Sync or Swarm: Improvising Music in a Complex Age
New York and London: Continuum, 2005.
236 pages, plus audio companion CD.
Reviewed by James Harley, University of Guelph
Right away, author David Borgo strikes the tone that will carry through the entirety of his book, Sync or Swarm: Improvising Music in a Complex Age. In the opening acknowledgments, he rejects the idea of comparing the writing of the book to the process of musical composition, instead relating it to an extended improvisation. In particular, he emphasizes the collective nature of the experience. It is worth quoting the opening paragraph at length, as there are many similar passages of what I would consider unnecessary advocacy throughout the book:
As in musical improvisation, one draws on a lifetime of experience and training, but all in service of that elusive and often fleeting moment when an idea or connection is newly forged or a creative direction presents itself for further exploration. From one perspective, the dialogic process of scholarship happens at a far slower pace than that of improvised music, but both involve formative experiences with mentors, considerable time spent exploring and internalizing the work of others, and the lengthy and ongoing process of developing one’s own approach or expertise. Like the excitement of a good improvised performance, some of the most fortuitous and mysterious moments during the research process can happen without warning or explanation . . . (xiii)
If we re-read this passage, substituting the word “composition” for “improvisation,” the revised text rings equally true, perhaps even more so. After all, composition implies the possibility for revision and correction, critical components of writing text. Herein lies one of the fundamental problems of this book: it reads too strongly as an apology for modern creative music improvisation. Borgo’s arguments rely heavily on a rejection of music composition, valorizing improvisation at its expense. This binary is completely unnecessary, even damaging to his cause which, I believe, is to set improvised music in the context of modern scientific and social thought, demonstrating how improvisation can exemplify various facets of important new paradigms such as chaos theory, complexity, fractals, networks, system theory, self-organization, emergent behaviour, and more. This is an ambitious and important agenda, and Borgo is worthy of the attempt. However, Sync or Swarm is ultimately a deeply flawed effort.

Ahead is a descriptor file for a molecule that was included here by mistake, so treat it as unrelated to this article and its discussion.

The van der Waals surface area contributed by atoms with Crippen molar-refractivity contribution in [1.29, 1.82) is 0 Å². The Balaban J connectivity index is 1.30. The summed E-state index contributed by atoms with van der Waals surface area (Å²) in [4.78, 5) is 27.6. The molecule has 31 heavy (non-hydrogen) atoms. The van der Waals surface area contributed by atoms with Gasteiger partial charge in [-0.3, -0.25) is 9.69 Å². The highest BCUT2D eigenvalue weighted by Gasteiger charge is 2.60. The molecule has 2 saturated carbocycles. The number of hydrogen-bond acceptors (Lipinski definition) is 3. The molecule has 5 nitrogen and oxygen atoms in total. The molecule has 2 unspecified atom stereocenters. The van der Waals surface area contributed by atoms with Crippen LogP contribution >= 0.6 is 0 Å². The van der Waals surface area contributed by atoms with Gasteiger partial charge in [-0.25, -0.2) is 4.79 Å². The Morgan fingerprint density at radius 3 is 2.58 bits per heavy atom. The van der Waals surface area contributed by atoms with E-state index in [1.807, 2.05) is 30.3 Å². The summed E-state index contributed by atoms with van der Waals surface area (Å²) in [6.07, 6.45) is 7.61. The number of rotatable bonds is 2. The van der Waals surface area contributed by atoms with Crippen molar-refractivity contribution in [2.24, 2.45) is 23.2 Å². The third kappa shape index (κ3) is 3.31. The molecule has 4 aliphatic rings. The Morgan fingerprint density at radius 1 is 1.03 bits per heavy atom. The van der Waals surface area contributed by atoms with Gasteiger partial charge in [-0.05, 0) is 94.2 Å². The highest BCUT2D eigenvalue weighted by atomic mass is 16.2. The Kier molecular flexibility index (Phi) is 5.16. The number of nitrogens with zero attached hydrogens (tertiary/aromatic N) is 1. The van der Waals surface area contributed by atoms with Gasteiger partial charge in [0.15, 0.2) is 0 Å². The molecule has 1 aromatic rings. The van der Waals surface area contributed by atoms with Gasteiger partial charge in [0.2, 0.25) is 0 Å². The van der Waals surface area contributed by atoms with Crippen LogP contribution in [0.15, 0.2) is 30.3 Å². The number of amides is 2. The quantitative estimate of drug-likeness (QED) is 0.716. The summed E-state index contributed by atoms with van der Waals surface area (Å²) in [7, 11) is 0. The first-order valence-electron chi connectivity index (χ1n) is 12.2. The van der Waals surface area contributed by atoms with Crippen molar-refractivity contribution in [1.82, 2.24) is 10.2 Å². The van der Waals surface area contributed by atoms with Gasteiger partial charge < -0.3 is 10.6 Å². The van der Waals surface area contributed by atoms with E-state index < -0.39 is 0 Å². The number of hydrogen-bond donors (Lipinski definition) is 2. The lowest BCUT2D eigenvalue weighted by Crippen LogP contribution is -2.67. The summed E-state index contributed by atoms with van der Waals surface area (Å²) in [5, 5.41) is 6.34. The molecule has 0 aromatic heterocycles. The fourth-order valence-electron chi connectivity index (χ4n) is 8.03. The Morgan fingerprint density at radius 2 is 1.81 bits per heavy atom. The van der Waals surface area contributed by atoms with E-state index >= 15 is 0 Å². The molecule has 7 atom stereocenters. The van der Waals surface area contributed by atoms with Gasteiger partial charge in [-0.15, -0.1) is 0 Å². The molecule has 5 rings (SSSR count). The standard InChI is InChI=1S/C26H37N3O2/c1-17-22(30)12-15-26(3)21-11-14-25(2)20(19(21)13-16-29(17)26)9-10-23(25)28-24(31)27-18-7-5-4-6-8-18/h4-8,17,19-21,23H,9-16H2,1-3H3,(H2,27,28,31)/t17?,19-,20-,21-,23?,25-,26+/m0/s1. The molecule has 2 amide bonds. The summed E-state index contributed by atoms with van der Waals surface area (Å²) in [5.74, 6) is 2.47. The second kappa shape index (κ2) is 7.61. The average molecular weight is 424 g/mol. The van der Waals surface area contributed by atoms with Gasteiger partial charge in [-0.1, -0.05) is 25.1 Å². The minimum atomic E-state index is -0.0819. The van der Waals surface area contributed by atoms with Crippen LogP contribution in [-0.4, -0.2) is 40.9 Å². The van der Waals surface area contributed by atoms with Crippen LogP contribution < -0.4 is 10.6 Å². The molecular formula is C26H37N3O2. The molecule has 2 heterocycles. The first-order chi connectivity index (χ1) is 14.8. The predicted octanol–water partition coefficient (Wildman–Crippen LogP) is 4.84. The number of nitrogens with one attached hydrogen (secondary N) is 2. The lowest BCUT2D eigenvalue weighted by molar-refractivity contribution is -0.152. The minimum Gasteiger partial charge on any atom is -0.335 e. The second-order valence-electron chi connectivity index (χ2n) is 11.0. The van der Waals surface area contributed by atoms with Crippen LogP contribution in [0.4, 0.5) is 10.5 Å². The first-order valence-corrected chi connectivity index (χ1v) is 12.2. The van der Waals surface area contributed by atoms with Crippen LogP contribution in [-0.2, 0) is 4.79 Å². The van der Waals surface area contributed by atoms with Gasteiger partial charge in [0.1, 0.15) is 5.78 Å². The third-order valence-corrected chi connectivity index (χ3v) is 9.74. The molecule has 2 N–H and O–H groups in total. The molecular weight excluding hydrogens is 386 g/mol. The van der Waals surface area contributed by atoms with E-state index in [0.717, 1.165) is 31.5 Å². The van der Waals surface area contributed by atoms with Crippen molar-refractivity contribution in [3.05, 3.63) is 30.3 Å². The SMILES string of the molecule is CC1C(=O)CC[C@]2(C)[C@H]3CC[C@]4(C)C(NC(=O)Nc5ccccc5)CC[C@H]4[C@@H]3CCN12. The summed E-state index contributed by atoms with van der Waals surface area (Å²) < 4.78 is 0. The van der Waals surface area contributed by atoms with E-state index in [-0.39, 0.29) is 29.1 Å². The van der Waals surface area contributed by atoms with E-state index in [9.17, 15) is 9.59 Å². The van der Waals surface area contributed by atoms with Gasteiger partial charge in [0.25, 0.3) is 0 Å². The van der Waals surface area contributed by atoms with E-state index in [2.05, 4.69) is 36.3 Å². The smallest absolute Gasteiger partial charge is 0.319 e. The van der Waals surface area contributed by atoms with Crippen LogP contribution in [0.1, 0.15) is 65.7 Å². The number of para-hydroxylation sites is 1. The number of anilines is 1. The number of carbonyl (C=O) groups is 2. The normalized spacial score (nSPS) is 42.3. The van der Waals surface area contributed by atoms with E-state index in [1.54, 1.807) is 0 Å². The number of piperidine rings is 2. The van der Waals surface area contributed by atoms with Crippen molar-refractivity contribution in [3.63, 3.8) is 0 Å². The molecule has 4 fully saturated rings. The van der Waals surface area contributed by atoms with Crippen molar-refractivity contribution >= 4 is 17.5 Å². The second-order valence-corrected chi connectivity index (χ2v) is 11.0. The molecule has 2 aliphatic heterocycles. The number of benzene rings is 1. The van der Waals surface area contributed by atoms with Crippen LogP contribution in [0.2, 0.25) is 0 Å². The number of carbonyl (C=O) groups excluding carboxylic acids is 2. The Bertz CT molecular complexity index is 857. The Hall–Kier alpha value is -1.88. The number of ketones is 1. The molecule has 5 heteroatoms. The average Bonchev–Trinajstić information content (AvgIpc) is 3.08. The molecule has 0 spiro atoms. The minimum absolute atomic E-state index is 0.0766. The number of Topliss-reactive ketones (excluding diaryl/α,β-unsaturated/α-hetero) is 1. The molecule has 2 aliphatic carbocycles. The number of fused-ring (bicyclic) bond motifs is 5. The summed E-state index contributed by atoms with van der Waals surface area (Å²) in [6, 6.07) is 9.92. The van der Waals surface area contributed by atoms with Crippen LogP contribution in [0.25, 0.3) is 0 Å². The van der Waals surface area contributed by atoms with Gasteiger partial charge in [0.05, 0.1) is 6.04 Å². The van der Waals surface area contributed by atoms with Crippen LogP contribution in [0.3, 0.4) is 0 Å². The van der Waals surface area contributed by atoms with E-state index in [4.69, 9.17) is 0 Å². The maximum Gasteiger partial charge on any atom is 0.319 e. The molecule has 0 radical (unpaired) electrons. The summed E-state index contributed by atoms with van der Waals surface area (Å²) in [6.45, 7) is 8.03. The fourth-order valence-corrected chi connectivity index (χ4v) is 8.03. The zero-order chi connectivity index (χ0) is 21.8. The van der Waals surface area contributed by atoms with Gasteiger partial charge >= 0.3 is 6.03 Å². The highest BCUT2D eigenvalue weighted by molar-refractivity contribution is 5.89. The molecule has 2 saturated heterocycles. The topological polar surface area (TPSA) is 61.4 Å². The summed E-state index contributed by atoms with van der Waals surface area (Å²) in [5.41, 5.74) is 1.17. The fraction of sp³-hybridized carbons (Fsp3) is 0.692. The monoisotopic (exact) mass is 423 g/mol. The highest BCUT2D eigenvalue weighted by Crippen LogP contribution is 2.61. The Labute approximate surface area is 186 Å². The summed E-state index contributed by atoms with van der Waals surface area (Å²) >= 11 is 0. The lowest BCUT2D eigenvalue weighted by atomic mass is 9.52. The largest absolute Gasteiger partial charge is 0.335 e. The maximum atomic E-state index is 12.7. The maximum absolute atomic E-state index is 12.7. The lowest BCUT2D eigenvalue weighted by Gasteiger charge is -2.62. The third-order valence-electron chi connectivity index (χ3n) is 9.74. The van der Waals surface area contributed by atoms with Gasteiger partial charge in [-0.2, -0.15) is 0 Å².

Yes, John Cage, Iannis Xenakis, and other composers of their era had little understanding of jazz and little awareness of the progressive, pioneering work involving improvisation by Ornette Coleman, Cecil Taylor, Sun Ra, and others. A number of writers, notably George Lewis in his important essay, “Improvised Music after 1950: Afrological and Eurological Perspectives,” have addressed the Eurocentric, potentially racist, aspects of their stance (or willful ignorance). But we live in a different era, I believe, and the “us or them” attitude that seeps out in every chapter of this book does nothing to acknowledge a more contemporary, pluralistic reality. The real polarity, it seems to me, comes in the pitting of group improvisation against notated ensemble performance. In my experiences as both composer and improviser, the differences between the two approaches are often of degree, not kind. The values of group improvisation that Borgo celebrates can be found in ensemble performance of all kinds to varying extents. Despite his best efforts, Borgo does not provide a convincing argument for the uniqueness of creative improvisation.
Having said this, I would like to underscore the elegance of the author’s writing at his best. In relating group improvisation to complexity theory, for example, he exclaims:
the dynamic complexity that informs, and can be generated by, an individual improviser is immense. Mind and body, moment and place, emotion and intellect, preparation, experience, and spontaneity all collide, collude, and (in the best of moments) cooperate to create a compelling performance. When the complexities of individual improvisation are combined and amplified in a group setting—particularly those settings without an overriding “composition” or a shared harmonic or rhythmic framework—the sheer volume and variety of interactions, influences, intentions, and potential (mis)interpretations that come into play would seem to preclude the possibility for anything meaningful to emerge. Yet these freer settings for group improvisation challenge us to engage with the complexities of collective dynamics and decision-making and with the emergent qualities of ensemble performance. (62)